“They’re both strange. They both love batting. They both love cricket. A match made in heaven, I guess,” says Nathan Lyon about the association between Steve Smith and Marnus Labuschagne in the Amazon documentary, “The Test”, which goes behind the curtain of Australia’s Test tour of England in 2019.
During that Ashes, Labuschagne’s first, the South African-born Queenslander went from packing Smith’s kit bag to replacing him as the game’s first concussion substitute in the Lord’s Test. It sparked off a relationship between them that has awed and amazed cricket watchers for their freakish similarity – in style and substance.
The fact that they’re joined at the hip is well documented. But to what extent was advertised with neon lights on the first day of the Sydney Test. On Thursday, the clones not only assisted each other to push on and achieve their highest individual scores of this series for the Border-Gavaskar Trophy. More significantly, Labuschagne (67*) and Smith (31*) remained unbeaten on a stand of 60 runs, already Australia’s highest for the third wicket in a series that is more than halfway done.
That’s how low the bar was set for the hosts; that’s how deep their batting hole was.
On Thursday, it was Labuschagne who shone a torch through the weeds for the woefully out-of-touch Smith to follow. “I get teased all the time about being Smithy’s little sidekick,” says a sheepish Labuschagne in “The Test”, quickly adding: “But I don’t care.” Smith wouldn’t have cared either as he (Australia’s lowest run-getter in this series aggregating 10 runs before Sydney began) tried to figure out what Labuschagne (Australia’s top run-getter in the series even before Thursday) was doing right.
Despite also not being in the best of form, Labuschagne had found a way to eke out two scores in the forties in Adelaide and Melbourne. “That’s the sign of a great batsman — the ability to get to thirties and forties even when you aren’t in the best of nick,” Shane Warne had said during commentary at the Boxing Day Test. On Day 1 in Sydney too, Labuschagne was already on 38 when Smith joined him in the middle.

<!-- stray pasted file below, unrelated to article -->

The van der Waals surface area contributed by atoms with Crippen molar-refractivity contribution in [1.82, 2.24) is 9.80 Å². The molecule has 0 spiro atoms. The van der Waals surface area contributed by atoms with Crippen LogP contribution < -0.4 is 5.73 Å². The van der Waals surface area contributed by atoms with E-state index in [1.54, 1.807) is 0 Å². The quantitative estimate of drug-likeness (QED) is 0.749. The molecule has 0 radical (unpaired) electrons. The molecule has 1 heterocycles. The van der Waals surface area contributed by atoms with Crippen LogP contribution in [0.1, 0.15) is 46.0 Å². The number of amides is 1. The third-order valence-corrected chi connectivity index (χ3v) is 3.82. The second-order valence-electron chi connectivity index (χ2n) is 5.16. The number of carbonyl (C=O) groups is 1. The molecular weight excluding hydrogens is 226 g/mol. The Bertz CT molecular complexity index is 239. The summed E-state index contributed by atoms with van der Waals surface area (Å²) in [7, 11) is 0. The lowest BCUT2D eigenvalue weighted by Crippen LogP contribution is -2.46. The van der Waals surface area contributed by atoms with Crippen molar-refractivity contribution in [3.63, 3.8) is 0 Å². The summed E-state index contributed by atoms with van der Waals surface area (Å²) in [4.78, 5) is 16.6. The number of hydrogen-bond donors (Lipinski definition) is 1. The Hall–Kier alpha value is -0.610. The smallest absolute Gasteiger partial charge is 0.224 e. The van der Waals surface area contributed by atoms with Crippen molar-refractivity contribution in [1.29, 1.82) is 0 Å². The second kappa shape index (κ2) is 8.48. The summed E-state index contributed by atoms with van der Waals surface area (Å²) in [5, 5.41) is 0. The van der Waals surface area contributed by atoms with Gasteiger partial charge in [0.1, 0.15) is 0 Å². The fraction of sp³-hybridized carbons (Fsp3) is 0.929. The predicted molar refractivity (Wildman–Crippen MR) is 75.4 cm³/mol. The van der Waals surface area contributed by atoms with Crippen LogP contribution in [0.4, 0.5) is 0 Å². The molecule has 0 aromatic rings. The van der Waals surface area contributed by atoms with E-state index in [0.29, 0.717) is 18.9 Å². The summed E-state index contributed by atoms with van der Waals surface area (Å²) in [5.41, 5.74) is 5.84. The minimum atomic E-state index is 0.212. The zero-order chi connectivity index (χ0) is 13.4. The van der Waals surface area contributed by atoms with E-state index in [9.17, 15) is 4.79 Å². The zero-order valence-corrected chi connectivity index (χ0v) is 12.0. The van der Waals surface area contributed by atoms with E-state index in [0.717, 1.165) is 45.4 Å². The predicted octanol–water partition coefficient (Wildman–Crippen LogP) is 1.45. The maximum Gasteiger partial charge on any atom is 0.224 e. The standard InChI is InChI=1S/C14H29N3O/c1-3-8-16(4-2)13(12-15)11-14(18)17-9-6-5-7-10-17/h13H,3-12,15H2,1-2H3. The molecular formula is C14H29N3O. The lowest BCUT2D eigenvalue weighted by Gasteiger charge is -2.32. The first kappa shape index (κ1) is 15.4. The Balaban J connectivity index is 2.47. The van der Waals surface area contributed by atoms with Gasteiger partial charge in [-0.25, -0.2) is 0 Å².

Soon enough, everything one did was followed by the other – especially in the way they dealt with their tormentors, Ravichandran Ashwin and Jasprit Bumrah. Ashwin had dismissed Smith and Labuschagne once each in Adelaide, and then collected the Siamese set again in Melbourne. When the off-spinner came on to bowl his first over, the 14th of the day, it was Labuschagne who greeted him with a great show of confidence.
First up, Ashwin completed his action but didn’t release the ball, leaving Labuschagne midway into his trigger movement and annoyed. When the ball was released in the next go, Labuschagne blocked it and followed through all the way up to the bowler’s face, his palm twisting away to show Ashwin that he knew just the spin that was imparted on it. Some half-an-hour later, Smith would replicate the fencing follow through when he first faced Bumrah.
Bumrah had bowled Smith around his legs in Melbourne, and hence aimed for the same bail when the two met in the 35th over. But Smith – then batting on 1 — tottered down the crease, cut off the incoming angle and blocked the ball back to Bumrah, who in turn burst out laughing at Smith’s post-shot movements. The bowler wasn’t laughing when the final ball of his over, pitched up, was driven by Smith for a boundary. That four was Smith’s first of the entire series.
In the following over, bowled by debutant Navdeep Saini, Smith further got the hang of things with two more boundaries – one crisply driven down the ground and the other uppish through the leg side. The second four took him to double figures for the first time in the series. But the real test was always going to be against Ashwin, who showed up a couple of overs later.
First ball of the 40th over, Ashwin conceded an easy single to Labuschagne to bring Smith on strike. “I’ve let him dictate terms to me, something I’ve never let any other spinner do in my career,” Smith had said before Sydney. So, today, he didn’t. Last ball of the over, Smith whipped Ashwin through midwicket for four. But his intent was most clear in the first ball of Ashwin’s next, when Smith danced down the track and lofted him over his head for four.
“Nice to spend a bit of time out there and nice to stitch in a partnership with Marnus,” said Smith. “It was good to get a couple of boundaries early.”
A good while later, Labuschagne mirrored Smith’s charge off Ashwin with one of his own. It brought up their 50-run stand shortly before stumps, following which Labuschagne stood awkwardly alongside Smith for a flash interview he wasn’t invited to.
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